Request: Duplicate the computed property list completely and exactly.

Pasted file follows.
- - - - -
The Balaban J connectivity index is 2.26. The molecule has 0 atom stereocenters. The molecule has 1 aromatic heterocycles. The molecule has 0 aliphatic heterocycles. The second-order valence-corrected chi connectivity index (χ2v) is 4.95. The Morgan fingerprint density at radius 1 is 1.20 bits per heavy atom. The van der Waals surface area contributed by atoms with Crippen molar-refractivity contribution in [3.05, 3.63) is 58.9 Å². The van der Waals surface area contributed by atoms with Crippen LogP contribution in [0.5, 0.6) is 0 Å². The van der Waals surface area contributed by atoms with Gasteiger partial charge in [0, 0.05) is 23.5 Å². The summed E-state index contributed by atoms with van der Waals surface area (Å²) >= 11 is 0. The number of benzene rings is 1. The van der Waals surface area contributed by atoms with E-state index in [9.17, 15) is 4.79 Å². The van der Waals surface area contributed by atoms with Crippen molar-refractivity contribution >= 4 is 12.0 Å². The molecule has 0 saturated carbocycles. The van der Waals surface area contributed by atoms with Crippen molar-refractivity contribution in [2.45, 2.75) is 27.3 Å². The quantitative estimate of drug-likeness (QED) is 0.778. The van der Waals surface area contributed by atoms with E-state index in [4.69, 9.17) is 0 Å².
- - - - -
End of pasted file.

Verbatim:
The Balaban J connectivity index is 2.26. The molecule has 0 atom stereocenters. The molecule has 1 aromatic heterocycles. The molecule has 0 aliphatic heterocycles. The second-order valence-corrected chi connectivity index (χ2v) is 4.95. The Morgan fingerprint density at radius 1 is 1.20 bits per heavy atom. The van der Waals surface area contributed by atoms with Crippen molar-refractivity contribution in [3.05, 3.63) is 58.9 Å². The van der Waals surface area contributed by atoms with Crippen LogP contribution in [0.5, 0.6) is 0 Å². The van der Waals surface area contributed by atoms with Gasteiger partial charge in [0, 0.05) is 23.5 Å². The summed E-state index contributed by atoms with van der Waals surface area (Å²) >= 11 is 0. The number of benzene rings is 1. The van der Waals surface area contributed by atoms with E-state index in [9.17, 15) is 4.79 Å². The van der Waals surface area contributed by atoms with Crippen molar-refractivity contribution >= 4 is 12.0 Å². The molecule has 0 saturated carbocycles. The van der Waals surface area contributed by atoms with Crippen molar-refractivity contribution in [2.45, 2.75) is 27.3 Å². The quantitative estimate of drug-likeness (QED) is 0.778. The van der Waals surface area contributed by atoms with E-state index in [4.69, 9.17) is 0 Å².